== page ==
Details

  • DesignationNational Scenic Byway (2021)
  • Intrinsic QualitiesNatural
  • LocationFL
  • Length18 miles
Byway Visitor Information
Friends of Scenic 30A
Statewide Byway Partners
Florida Scenic Highways
Florida Byway Map Download
Setting sun on the white sand beaches on Highway 30A on the Gulf side of Florida
Jan Gammon Photo

Overview

Scenic Highway 30A has many unique features, including 15 rare coastal dune lakes (only found on 30A in remote areas of the world including Africa and Australia), the historic beach town of Grayton Beach, the first new urbanism community—Seaside, and access to three state parks and a state forest. Meandering along an 18-mile stretch of Northwest Florida’s Gulf Coast,the road is naturally scenic by nature. It runs along soft white sand beaches, over coastal dune lakes, through quaint beachside towns with pastel cottages, and through large swaths of natural lands.


Warning: include(page-templates/partials/byway-local-partners.php): failed to open stream: No such file or directory in /home/customer/www/nsbfoundation.com/public_html/wp-content/themes/nsbf-salient-child/single-national_byway.php on line 62

Warning: include(): Failed opening 'page-templates/partials/byway-local-partners.php' for inclusion (include_path='.:/usr/local/php74/pear') in /home/customer/www/nsbfoundation.com/public_html/wp-content/themes/nsbf-salient-child/single-national_byway.php on line 62

Story of the Byway

Scenic Highway 30A is a 24 mile corridor that hugs the Gulf of Mexico coastline in Northwest Florida’s Walton County. Along this breathtaking drive you will see sugar-white sand beaches and rare coastal dune lakes. Scenic Highway 30A is a tourist attraction of major proportions.

In the 1890’s, the combination of natural wilderness and pristine beaches enticed summer vacationers to this area. As they returned year after year to their tiny beach cottages, small resort communities began to emerge. During the 1920’s, promotion and advertising were used to market these resort communities. Beach lots were offered for sale to those who wanted to build permanent residences. Today, 12 distinct beach communities have evolved along the corridor, each with its own unique history and character. Grayton Beach was not only the first community established in the area, but in 1913 was also the area’s first resort community. Today, Grayton Beach continues to have small-town character with its narrow tree-lined streets and a modest downtown with shops, bed and breakfast inns, a general store, and a handful of restaurants.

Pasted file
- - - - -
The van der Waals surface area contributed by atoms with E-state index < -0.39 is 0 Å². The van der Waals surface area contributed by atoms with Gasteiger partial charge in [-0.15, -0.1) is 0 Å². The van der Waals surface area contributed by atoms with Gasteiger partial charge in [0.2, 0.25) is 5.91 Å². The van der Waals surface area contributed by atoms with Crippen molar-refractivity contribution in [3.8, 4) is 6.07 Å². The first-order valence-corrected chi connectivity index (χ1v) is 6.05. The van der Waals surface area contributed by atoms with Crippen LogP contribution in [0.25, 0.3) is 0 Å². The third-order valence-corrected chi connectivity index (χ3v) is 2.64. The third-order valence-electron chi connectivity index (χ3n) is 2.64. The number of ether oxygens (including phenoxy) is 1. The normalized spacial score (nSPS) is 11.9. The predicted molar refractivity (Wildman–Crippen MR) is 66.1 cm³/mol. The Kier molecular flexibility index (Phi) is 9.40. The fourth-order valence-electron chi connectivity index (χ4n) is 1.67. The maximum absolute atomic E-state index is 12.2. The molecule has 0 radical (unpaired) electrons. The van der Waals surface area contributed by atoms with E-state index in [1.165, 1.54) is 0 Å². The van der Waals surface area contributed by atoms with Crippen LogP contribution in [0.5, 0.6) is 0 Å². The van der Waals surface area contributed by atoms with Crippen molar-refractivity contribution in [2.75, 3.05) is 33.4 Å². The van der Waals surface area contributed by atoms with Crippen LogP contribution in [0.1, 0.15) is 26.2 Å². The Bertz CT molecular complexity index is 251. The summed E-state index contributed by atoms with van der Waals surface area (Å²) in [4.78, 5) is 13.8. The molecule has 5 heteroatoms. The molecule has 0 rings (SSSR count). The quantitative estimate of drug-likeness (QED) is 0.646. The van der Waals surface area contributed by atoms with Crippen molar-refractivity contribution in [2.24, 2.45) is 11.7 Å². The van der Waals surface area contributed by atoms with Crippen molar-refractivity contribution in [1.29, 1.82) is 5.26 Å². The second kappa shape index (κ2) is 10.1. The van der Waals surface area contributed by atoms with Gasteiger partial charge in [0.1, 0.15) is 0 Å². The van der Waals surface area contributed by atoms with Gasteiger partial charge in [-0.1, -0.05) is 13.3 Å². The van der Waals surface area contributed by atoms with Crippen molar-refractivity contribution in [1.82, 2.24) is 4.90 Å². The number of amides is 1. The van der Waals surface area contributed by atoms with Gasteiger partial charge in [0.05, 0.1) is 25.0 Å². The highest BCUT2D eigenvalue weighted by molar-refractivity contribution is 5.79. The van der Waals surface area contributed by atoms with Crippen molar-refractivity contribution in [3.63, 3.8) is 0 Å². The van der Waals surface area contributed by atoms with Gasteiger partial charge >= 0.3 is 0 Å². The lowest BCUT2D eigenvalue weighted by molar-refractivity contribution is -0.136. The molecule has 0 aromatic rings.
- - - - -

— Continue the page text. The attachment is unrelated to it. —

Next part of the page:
It is an exciting and eclectic mix of hot Caribbean colors and soft pastels, with architecture to match each community’s charm, whether it be Old Florida’s traditional 2-3 story homes, the cottages of Seaside with white picket fences, or New Urbanism. Miles of greenway trails connect state parks, preserves and residential areas along this byway.

Along this stretch of highway, dozens of art galleries are teeming with original artwork from talented local artists. Hwy 30-A is filled with artistic renderings of the area as well as multi-media pieces of all kinds. Under the water, the Cultural Arts Alliance of Walton County has established the first underwater art museum. Local artists have created metal sculptures that have been submerged to create a home for marine species, creating an artistic reef beneath the surface.

With three state parks and Point Washington State Forest, it’s easy to enjoy 30A’s natural attractions. On the west end of Hwy 30A, Topsail Hill State Preserve is home to two coastal dune lakes, the tallest sand dunes along the coast, pristine beaches, and miles of hiking/biking trails. In the middle, Grayton Beach State Park surrounds Western Lake and features hiking trails, and access to miles of pristine beaches and the coastal dune lake. Toward the East, Deer Lake State Park is a primitive park with nature trails, a wooden boardwalk through towering sand dunes, which leads to miles of white sand beaches. Add to this an extensive trail system through Point Washington State Forest.